FDA approves new drug-free treatment for migraines

SAINT PAUL, Minn. (CNN) -- Millions of people suffer from migraines every year. While there's no known cure, the US Food and Drug Administration has approved a new drug-free treatment.

The Mayo Clinic in Minnesota was one of 16 centers chosen to participate in a study of the new device.

Christine Oinenen Ehren of Saint Paul has had migraines since she was a child. She says they steal her hours and sometimes her days.

"It's like your senses get turned up to like eleven and suddenly I can't stand the smell of the shampoo in my hair."

While medication works most of the time, Oinenen Ehren says she's interested in the Cerena TMS.

The new device is the first device approved by the FDA for treatment of migraines with auras.

It's is the second generation of the device, sold in Europe.

Dr. Bret Haake, a neurologist with Health Partners, says, "I think it's exciting because it's very, very safe and it gives us a non-medication alternative."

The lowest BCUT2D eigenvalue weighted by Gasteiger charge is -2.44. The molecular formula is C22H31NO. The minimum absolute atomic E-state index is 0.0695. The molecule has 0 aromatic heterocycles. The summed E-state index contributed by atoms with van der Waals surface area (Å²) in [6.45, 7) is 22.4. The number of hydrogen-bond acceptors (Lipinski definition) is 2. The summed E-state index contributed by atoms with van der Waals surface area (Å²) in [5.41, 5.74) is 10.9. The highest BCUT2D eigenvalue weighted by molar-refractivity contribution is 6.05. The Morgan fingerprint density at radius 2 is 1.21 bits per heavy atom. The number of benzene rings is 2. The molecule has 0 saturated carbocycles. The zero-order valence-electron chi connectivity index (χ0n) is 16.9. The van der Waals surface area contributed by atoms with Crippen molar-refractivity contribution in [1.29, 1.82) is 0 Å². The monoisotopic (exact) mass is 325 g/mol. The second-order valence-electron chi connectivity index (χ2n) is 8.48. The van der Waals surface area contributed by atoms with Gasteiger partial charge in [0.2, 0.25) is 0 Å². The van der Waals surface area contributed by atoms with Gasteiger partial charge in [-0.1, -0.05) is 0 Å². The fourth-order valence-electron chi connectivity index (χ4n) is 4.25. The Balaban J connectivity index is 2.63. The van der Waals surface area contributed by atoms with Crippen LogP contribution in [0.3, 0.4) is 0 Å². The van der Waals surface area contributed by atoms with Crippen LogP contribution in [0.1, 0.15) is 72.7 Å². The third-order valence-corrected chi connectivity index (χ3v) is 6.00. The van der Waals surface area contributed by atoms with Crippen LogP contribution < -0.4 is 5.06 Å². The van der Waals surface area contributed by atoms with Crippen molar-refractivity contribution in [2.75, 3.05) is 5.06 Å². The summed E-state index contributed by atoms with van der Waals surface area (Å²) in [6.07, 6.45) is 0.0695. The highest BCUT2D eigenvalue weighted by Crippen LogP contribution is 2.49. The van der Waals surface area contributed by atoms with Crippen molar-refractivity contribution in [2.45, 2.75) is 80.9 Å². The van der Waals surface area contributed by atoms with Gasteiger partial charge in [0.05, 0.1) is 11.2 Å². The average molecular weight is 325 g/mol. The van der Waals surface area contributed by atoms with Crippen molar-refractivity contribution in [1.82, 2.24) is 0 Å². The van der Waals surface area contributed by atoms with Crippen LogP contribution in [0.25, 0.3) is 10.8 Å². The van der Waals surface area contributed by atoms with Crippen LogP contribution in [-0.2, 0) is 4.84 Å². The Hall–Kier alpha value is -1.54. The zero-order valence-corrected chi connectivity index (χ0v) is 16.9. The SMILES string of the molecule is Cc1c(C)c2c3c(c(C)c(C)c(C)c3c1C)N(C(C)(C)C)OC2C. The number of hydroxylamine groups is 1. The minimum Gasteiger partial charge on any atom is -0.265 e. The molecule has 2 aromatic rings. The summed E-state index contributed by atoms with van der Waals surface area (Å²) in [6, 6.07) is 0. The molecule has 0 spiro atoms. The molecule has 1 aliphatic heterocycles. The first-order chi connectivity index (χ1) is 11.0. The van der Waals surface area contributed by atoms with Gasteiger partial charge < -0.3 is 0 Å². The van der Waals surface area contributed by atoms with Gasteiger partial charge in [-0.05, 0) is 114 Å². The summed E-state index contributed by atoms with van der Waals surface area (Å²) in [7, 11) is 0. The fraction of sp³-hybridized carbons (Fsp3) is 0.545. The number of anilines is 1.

Haake says, "A lot of headache disorders are actually worsened by over-using medications and so anything we can to do to get people to use less medications for their headaches tend to be better."

How does it work? Held against the back of the skull, the device sends a pulse of magnetic energy through the skull into the occipital cortex of the brain.

Haake says, "The theory is by changing the electric field in the nerve cells in the brain that it can change the chemical balance and the way the nerve cells are communicating with each other and that can tilt the balance and make the headache go away."

It's migraine relief without medication.

Oinenen Ehren said, "It would be great to have anything that would salvage me more time."

eNeura is still determining when the Cerena TMS will be available in the United States.

It will only be available by prescription.

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